U.S. citizen spouses and minor children are permitted to file the petition and application concurrently, since there is no wait for the quota, but the spouses and children of lawful permanent residents must wait for a quota number, with the current minimum wait of over four years. For the immediate families of lawful permanent residents this raises the terrible choice of whether to obey the immigration laws and separate their family for several years or keep their family intact in violation of the law. Adult children and siblings of U.S. citizens are also subject to quotas, which vary from two to well over ten years.
Preference quotas for family immigration haven't been increased since 1990, although the demand for family unification has grown. Congress would do well to reconsider whether there should be a quota at all on the immediate family of lawful permanent residents and to consider generally right-sizing the family immigration quotas to better meet demand and promote unification.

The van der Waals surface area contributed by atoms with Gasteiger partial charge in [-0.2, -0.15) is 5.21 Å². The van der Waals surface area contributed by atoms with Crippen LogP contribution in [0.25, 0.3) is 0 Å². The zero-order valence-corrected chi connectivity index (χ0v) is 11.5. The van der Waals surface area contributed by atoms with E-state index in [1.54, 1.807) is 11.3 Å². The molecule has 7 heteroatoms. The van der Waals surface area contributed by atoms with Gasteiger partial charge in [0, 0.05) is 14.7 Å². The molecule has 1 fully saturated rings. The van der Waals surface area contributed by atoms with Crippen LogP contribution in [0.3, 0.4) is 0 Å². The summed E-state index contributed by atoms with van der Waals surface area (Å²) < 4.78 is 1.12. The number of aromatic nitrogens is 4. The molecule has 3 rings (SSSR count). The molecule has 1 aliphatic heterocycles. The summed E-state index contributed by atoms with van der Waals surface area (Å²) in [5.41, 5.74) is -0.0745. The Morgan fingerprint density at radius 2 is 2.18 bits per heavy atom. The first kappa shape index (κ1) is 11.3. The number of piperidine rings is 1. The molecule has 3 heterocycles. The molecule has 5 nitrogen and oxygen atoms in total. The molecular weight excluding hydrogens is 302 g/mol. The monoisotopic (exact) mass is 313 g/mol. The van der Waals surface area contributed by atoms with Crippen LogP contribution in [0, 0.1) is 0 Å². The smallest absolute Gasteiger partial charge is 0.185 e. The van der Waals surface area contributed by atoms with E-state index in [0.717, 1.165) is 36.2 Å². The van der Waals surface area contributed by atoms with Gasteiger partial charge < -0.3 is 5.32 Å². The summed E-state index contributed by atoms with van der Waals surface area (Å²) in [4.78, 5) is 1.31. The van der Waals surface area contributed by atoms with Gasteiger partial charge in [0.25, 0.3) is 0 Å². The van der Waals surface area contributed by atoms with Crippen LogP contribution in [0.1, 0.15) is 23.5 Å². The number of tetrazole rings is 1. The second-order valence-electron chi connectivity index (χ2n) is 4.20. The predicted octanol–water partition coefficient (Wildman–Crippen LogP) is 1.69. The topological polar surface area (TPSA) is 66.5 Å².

These preference category quotas are complicated by additional "per-country" limits, which are based on the birthplace of the immigrant. A legacy of the "national origin" quotas that were abolished in 1965, the per-country limits extend some of the preference category quotas to twice as long a wait. While waiting for the quota to file their application for permanent residence, some minor child "age-out" when they turn 21 years old, which shifts them to preference categories with much longer waiting periods. For instance, if a child of lawful permanent resident ages-out of the minor child category, the quota wait increases by almost three years.